This section is from the book "The National Capitol. Its Architecture Art And History", by George C. Hazelton, Jr. Also available from Amazon: The National Capitol Its Architecture Art and History.
The walls of the rotunda, or interior of the dome, are divided into twelve panels by lofty classic pilasters or Grecian antae. Isthmian wreaths ornament the entablature thus supported. The upper section of the interior, which is rendered effective in finish by innumerable caissons or sunken panels, is crowned by a bowl-shaped roof or canopy. Beneath this frescoed ceiling runs a circular landing, from which, as well as from the winding stairs where they pass in the ascension the belt of windows which circle the dome above the frieze and give it light, it is possible to look down upon the rotunda. Across the space, though measuring 65 feet, whispers can be distinctly heard— the voice seeming to come from above and behind the listener.
The decorations of the rotunda are a fair example of the art of the Capitol. While much of this is individually fine, it everywhere presents a patchwork appearance, the more meritorious pictures in many instances suffering severely by association with the merest daubs. There is a want of that harmony necessary to produce an artistic effect commensurate with such an imposing interior. This is due, in part, to material changes in the styles of decoration during the growth of the building, and, in part, to.the fact that some of the artists have been selected as well as hampered by "a little brief authority" or by Congressional legislation.
Let but some method other than favoritism and political influence be devised for the selection of art and artists, and the walls of the National Capitol will become, as they long ago should have been, a marvel of beauty throughout. One attempt has been made in this direction. It was during the erection of the marble wings which brought a wild desire for decoration, stimulated, no doubt, by diplomatic efforts of certain foreign artists at Washington. They secured most of the contracts ; and the feelings of their American brethren, especially of the more incompetent ones, naturally were bitter. This led to a memorial to Congress and to the provision in the acts of June 12, 1858, and March 3, 1859, that none of the money thereby appropriated for the extensions should be expended in decoration or embellishment by sculpture or painting unless such works of art had been examined and accepted by distinguished artists, three in number, to be selected by the President.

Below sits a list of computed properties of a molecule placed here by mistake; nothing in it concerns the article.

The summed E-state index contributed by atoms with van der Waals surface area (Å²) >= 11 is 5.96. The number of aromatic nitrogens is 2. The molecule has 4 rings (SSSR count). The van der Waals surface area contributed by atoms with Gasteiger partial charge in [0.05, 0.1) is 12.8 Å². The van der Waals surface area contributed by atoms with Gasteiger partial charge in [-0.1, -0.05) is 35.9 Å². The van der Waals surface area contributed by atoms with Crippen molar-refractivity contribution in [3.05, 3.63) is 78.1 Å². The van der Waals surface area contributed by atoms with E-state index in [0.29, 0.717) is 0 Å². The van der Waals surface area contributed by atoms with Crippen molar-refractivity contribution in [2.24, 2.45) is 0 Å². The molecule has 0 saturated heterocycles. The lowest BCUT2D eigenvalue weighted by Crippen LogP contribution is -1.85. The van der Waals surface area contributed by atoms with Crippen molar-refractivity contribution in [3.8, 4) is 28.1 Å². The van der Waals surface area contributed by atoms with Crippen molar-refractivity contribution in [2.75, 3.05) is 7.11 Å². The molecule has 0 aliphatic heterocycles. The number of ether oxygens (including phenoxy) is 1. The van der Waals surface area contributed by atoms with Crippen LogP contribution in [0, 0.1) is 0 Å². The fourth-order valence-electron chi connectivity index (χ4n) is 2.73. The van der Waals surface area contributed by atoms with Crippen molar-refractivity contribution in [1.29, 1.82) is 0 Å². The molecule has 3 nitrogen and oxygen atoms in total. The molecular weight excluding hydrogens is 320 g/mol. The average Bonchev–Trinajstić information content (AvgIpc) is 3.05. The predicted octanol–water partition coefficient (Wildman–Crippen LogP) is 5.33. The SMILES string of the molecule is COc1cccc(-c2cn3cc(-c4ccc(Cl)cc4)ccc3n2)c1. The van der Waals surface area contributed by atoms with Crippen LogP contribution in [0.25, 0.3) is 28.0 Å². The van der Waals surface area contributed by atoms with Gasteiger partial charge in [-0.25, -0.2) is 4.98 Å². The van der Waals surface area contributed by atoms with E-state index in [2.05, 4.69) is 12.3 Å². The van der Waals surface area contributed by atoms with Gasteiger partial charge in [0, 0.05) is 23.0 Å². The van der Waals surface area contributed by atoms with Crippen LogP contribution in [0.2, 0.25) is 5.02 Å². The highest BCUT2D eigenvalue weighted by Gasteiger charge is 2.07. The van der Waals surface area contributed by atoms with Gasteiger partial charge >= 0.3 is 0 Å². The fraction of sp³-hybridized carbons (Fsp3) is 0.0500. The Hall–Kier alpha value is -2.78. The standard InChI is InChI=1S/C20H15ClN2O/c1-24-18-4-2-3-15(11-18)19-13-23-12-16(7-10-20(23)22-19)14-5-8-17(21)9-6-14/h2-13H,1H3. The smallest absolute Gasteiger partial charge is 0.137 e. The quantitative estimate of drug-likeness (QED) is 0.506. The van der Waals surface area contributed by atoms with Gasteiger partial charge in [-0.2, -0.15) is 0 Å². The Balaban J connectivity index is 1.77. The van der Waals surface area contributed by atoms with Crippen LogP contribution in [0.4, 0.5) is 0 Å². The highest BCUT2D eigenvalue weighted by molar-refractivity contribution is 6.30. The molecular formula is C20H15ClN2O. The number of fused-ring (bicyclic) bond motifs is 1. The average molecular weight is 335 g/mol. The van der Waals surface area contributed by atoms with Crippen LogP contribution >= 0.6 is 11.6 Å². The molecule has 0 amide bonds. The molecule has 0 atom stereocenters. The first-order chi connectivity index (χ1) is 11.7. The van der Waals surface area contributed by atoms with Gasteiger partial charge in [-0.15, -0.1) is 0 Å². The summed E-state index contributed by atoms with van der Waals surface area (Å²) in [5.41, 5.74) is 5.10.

This commission sat in Washington. The spirit of its members, however, seemed to defeat its object. It devoted itself rather to the detraction of existing art and of the artists then at work than to the consideration of proper means for the attainment of harmonious and good results in the future. Its criticism of the imported masters, however, was not without some degree of justice, as is evinced by much of their work itself. There is no doubt that American artists of attainment are better able to portray on canvas and in marble the history, spirit and individuality of their own country than any of foreign birth. In this vein, it is interesting to note that the sons of the eminent American artist, Benjamin West, whose genius first commanded respect in Europe for his country's art, in 1826* offered to Congress in vain one hundred and fifty of their father's paintings, though the worst abortions have again and again received from it the highest compensation.
There is truth as well as humor in Mark Twain's reflections : " So you observe, that you take your view from the back of the capitol. And yet not from the airy outlooks of the dome, by the way, because to get there you must pass through the great rotunda: and to do that, you would have to see the marvelous Historical Paintings that hang there, and the bas-reliefs—and what have you done that you should suffer thus ? And besides, you might have to pass through the old part of the building, and you could not help seeing Mr. Lincoln, as petrified by a young lady artist for $10,000—and you might take his marble emancipation proclamation which he holds out in his hand and contemplates, for a folded napkin; and you might conceive from his expression and his attitude, that he is finding fault with the washing. Which is not the case. Nobody knows what is the matter with him; but everybody feels for him. Well, you ought not to go into the dome anyhow, because it would be utterly impossible to go up there without seeing the frescoes in it—and why should you be interested in the delirium tremens of art ? "